What I Miss Most

Life at the South Pole is going splendid so far. I really enjoy working with both of my coworkers. We have a very cozy office and work extremely well together. I am having a very positive experience with the rest of the crew here as well and I am finding plenty of hobbies I like. I have been reading a bunch, still spending a lot of time working in the greenhouse, and I have great workout buddies. But…. It is hard not to day dream about the things I miss in the real world.

Here is a list of the things I miss most and why:

  1. Being involved in the lives of family and friends. I have email and phone access when the satellite is up, but with the time difference it is usually very late in the states. It is much harder to actively keep in contact with people.
  2. FRUIT- Especially since the first farmers market happened in my home town last week. My mouth waters thinking about melon, cherries, apples, plums and any other kind of juicy fruit. I inherited one bag of dried apricots from a guy who was leaving at the end of summer. It only lasted a few weeks, but made me realize it would be a great winter snack.
  3. Animals- I miss all animals. But, mostly I miss this cute dog that Max’s family owns. He is an energetic Siberian Husky, who makes an amazing adventure buddy.
  4. Hobbies- Max and I both spend a lot of time outdoors in Oregon. Max’s hobbies include, dirt biking, camping, motorcycling, skiing, sailing, etc. Mine include skiing, bicycling, hiking, sailing, backpacking, etc.. Neither of us have ever been consistent about going to the gym because we are always active outside adventuring. Here, when it is -80f and dark it is rare that people spend more than 30 minutes outside. So our only way of exercising is by going to the gym. I miss being able to exercise without having to be on a machine.
  5. FOOD- It is so hard for a few of us here who are mostly vegetarian. There is one full vegetarian and one vegan. I eat a little meat, but mostly stay away from it when there are other options. I miss being able to decide what I want to eat and when I will eat it. I eat a lot more heavy foods here than I ever ate at home. For example, I used to only eat a bowl of granola for breakfast at home, but here we are served eggs(originally frozen) , bacon or sausage, biscuits and gravy or pancakes and much more. We do have (powdered) milk and sugary cereals, but I have a hard time drinking the “milk”.

However, missing this handful of items is a small price to pay for such an amazing experience. Max took this photo two days ago during our lunch break. That is the moon, which just came up that morning. To the left of the moon are the three telescopes. And we are getting a sky full of stars.DSC06252 small (2)

Our station manager took the other two photos the same day. So far, most of the auroras are fairly colorless since the sky is not completely dark yet. The auroras will continue to get brighter and more colorful as the sun gets further away from the southern hemisphere.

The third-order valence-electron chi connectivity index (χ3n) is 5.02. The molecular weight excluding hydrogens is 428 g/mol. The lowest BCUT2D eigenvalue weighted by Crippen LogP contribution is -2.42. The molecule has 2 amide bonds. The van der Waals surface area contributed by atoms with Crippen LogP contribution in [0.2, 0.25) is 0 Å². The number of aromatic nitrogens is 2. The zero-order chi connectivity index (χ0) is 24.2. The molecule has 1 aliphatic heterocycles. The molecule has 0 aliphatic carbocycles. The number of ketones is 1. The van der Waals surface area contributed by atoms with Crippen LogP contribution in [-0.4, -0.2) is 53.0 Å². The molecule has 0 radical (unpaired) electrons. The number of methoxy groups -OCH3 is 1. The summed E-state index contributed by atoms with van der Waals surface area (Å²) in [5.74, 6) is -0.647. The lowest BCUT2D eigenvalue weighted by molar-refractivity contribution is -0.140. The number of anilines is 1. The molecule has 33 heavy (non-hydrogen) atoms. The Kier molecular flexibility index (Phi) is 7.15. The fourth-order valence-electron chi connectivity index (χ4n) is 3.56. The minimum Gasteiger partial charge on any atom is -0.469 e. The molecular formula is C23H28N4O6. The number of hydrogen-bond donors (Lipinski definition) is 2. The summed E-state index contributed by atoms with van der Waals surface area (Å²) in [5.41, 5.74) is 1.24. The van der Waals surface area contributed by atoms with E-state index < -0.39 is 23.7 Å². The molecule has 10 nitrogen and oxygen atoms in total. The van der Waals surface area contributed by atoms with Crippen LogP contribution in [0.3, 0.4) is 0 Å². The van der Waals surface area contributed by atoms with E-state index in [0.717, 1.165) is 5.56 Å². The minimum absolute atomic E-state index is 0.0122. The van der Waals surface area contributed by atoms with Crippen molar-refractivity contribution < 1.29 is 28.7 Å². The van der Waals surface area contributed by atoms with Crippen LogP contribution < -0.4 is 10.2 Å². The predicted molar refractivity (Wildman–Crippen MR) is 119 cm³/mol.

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The next photo was taken four or five days ago by the guy who works for the BICEP telescope. The building on the bottom of the photo is Ice Cube lab.

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Don’t worry- Many more aurora photos to come!

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5 comments

  1. This was a very interesting post. Having read all of the previous posts until now, it’s fun to see all of the adventures, parties, and traditions you’ve been partaking in, but the flipside is definitely real and should not be forgotten. It seems like fruit was a pretty big deal for you guys out there, especially considering the orange story you told at the Corvallis library where everyone was passing it around haha. What are some comforts from home that really helped you and would have been missed if you had not brought them? I saw that you brought some pictures to hang on your wall and thought that was a good idea. In hindsight, what comforts would you have brought to make things a little easier?

    I’m really enjoying going through your blog! There is a lot of very useful insight for me and I thank you for it 😀

    Like

    • I really wished I had mailed myself boxes of dried fruit and nuts. I did not really bring anything from home since we only were allowed 120 lbs for the year, which included the orange bags we were given. I did bring the pictures and our family mailed us calendars with photos. You can mail yourself stuff, but I did not plan ahead. My mom had mailed me a box with a present for each month (little games or puzzles), which was really nice to have something to open. I did bring a small pendleton blanket to add more color to our room. That was nice to have.

      Like

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